Venetian glass designed by Italian architect Carlo Scarpa on view at Metropolitan Museum

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Venetian glass designed by Italian architect Carlo Scarpa on view at Metropolitan Museum
Left to right: Green mezza filigrana glass bowl of ovoid section, 1934. Private collection. Large sky-blue mezza filigrana glass vase on blown-glass foot, 1934. Private collection. Green ovoid mezza filigrana glass vase, 1934–36. The Olnick Spanu Collection, New York.



NEW YORK, NY.- Venetian Glass by Carlo Scarpa: The Venini Company, 1932-1947 at The Metropolitan Museum of Art is devoted to the work in glass of the influential Italian architect Carlo Scarpa (1906–1978). Scarpa created a unique and multifaceted body of work in architecture and design. In 1932, while in his mid-twenties, he was hired by Paolo Venini, founder of Venini Glassworks, to be an artistic consultant to the company. Until 1947, he worked closely with Venini master glass blowers and Mr. Venini himself to create more than two dozen styles, in the process pioneering techniques, silhouettes, and colors that thoroughly modernized the ancient tradition of glass blowing. The exhibition presents the results of this unique collaboration, featuring nearly 300 carefully selected works that highlight Scarpa’s significant contribution to the art of Venetian glass.

Sheena Wagstaff, the Metropolitan Museum’s Leonard A. Lauder Chairman of the Department of Modern and Contemporary Art, said: “We have the great fortune of partnering with the prestigious museum Le Stanze del Vetro to take up a ‘once-in-a-lifetime’ opportunity to bring to New York glass works of extraordinarily high caliber, that have never before been seen in any American museum. Visitors will encounter beautiful, translucent, and ethereal glass vessels, created from Scarpa’s radical pushing and expanding of glass-blowing techniques to their absolute limit. We also have an unprecedented opportunity to show Scarpa’s glass works alongside exquisite objects drawn from the Museum’s collections of Qing porcelain, ancient Greek and Roman cast glass, and 19th-century Murano vessels, whose designs were deeply inspirational to Scarpa.”

Carlo Scarpa was born in Venice in 1906 and spent his childhood in nearby Vicenza. He studied architecture at the Accademia di Belle Arti in Venice, graduating in 1926 with the qualification of being “professor of architectural drawing.” After completing his studies, he began teaching as an assistant to Guido Cirilli—previously his own teacher at the Accademia—who taught architecture in the newly established Venice Faculty of Architecture.

While continuing to teach and assist architects on renovation projects throughout the region, Scarpa honed his skills in an entirely different medium: glass. Between 1926 and 1932, he worked at M.V.M. Cappellin glassworks, which shut down due to bankruptcy. It was Scarpa’s next post at Venini Glassworks between 1932 and 1947, however, that radically redefined the possibilities and parameters of glass-blowing. On the Venetian island of Murano, where the glass-blowing tradition reaches back hundreds of years, the Venini factory became a center of innovation, with Scarpa leading the way. His experimentation ventured into surface texture, and he explored a range of vivid hues and colors ranging from intense reds and blacks to subtle earth tones.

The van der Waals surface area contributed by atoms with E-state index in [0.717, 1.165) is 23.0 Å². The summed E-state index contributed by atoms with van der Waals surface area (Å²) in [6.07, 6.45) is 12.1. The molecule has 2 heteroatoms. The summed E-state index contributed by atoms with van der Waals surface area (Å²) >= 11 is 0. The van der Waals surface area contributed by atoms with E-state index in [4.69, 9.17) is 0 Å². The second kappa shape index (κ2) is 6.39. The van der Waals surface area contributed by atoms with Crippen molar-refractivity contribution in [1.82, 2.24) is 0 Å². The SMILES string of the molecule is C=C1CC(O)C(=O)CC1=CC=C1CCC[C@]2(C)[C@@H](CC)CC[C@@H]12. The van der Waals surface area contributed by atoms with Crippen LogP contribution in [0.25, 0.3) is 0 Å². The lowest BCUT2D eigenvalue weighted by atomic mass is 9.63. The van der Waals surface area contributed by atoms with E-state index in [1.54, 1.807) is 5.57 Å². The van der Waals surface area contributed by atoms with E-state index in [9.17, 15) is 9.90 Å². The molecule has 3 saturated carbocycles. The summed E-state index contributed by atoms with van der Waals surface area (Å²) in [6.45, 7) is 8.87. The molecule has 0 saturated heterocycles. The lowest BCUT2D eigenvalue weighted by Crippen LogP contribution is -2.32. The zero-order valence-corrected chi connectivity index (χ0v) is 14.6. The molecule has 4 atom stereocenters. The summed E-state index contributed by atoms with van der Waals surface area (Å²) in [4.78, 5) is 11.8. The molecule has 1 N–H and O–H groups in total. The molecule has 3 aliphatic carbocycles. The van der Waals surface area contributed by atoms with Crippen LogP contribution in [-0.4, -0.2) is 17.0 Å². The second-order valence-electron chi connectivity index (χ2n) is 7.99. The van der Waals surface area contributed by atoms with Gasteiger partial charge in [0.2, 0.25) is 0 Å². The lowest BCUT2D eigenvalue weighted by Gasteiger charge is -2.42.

Organized chronologically, the pieces on view at the Metropolitan Museum are divided into groups according to technique. The exhibition begins in 1932 with the series a bollicine, named after the bubbles of air trapped inside. The distinguishing element of this type of glass is the watery appearance that results from the large amount of crystal it contains. Among the first techniques pioneered under Scarpa’s guidance at Venini Glassworks, bollicine pieces were featured in the 18th Venice Biennale that year. Mezza filigrana are created by blowing glass as thinly as possible into objects weighing just a few ounces each; this technique debuted at the following Venice Biennale, in 1934. In the 1930s and 1940s, Scarpa’s flair for innovation was put on display at such important international showcases as the Milan Triennale and the Venice Biennale. Radical in nature, his glass pieces went far beyond being perceived merely as decorative or utilitarian objects. They attracted the attention of critics, one of whom wrote that “this production is really at the avant-garde of modernity.”

In some series, Scarpa drew inspiration from historical precedents such as ancient Roman mosaic glass and Chinese porcelain vases, breathing new life into familiar silhouettes or patterns. Beginning in 1936, Venini and Scarpa began collaborating on murrine romane by reinterpreting the ancient Roman tradition of joining together small tiles, or murrine, of glass with a modern twist. In 1940, Scarpa revisited this technique using opaque tiles to create murrine opache, which give the glass a ceramic appearance. There are fewer than 20 known existing pieces of murrine opache, several of which will be on display in this exhibition. Scarpa’s cinesi series demonstrate that a familiarity with Chinese celadon porcelain vases was informing his developing design aesthetic.

Throughout the 15-year period between 1932 and 1947, the experiments Scarpa undertook at Venini displayed exquisite variety combined with exacting standards of craftsmanship. This historic moment, when Venetian glass design was revolutionized under the vision of a young architect, is captured in the Metropolitan Museum’s first presentation exclusively dedicated to 20th-century Murano glass.

Related Works
Several objects drawn from the Museum’s departments of Asian Art, European Sculpture and Decorative Arts, and Greek and Roman Art are included in the exhibition and displayed along with the works by Scarpa that their designs inspired.










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